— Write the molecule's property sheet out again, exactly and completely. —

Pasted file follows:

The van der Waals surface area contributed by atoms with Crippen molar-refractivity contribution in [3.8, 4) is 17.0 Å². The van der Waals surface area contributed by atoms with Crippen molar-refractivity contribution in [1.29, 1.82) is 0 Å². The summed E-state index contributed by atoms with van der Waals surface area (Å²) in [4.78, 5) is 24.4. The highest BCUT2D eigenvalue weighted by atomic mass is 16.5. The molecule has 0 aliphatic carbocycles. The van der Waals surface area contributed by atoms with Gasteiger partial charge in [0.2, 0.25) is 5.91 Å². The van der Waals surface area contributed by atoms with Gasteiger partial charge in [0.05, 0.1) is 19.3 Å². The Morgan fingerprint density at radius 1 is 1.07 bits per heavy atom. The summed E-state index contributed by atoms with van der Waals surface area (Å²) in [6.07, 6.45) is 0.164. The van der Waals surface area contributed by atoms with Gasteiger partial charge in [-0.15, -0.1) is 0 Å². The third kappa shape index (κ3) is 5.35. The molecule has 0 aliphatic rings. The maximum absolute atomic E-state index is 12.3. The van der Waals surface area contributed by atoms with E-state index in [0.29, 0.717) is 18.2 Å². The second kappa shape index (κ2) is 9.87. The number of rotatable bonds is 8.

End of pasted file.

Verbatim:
The van der Waals surface area contributed by atoms with Crippen molar-refractivity contribution in [3.8, 4) is 17.0 Å². The van der Waals surface area contributed by atoms with Crippen molar-refractivity contribution in [1.29, 1.82) is 0 Å². The summed E-state index contributed by atoms with van der Waals surface area (Å²) in [4.78, 5) is 24.4. The highest BCUT2D eigenvalue weighted by atomic mass is 16.5. The molecule has 0 aliphatic carbocycles. The van der Waals surface area contributed by atoms with Gasteiger partial charge in [0.2, 0.25) is 5.91 Å². The van der Waals surface area contributed by atoms with Gasteiger partial charge in [0.05, 0.1) is 19.3 Å². The Morgan fingerprint density at radius 1 is 1.07 bits per heavy atom. The summed E-state index contributed by atoms with van der Waals surface area (Å²) in [6.07, 6.45) is 0.164. The van der Waals surface area contributed by atoms with Gasteiger partial charge in [-0.15, -0.1) is 0 Å². The third kappa shape index (κ3) is 5.35. The molecule has 0 aliphatic rings. The maximum absolute atomic E-state index is 12.3. The van der Waals surface area contributed by atoms with E-state index in [0.29, 0.717) is 18.2 Å². The second kappa shape index (κ2) is 9.87. The number of rotatable bonds is 8.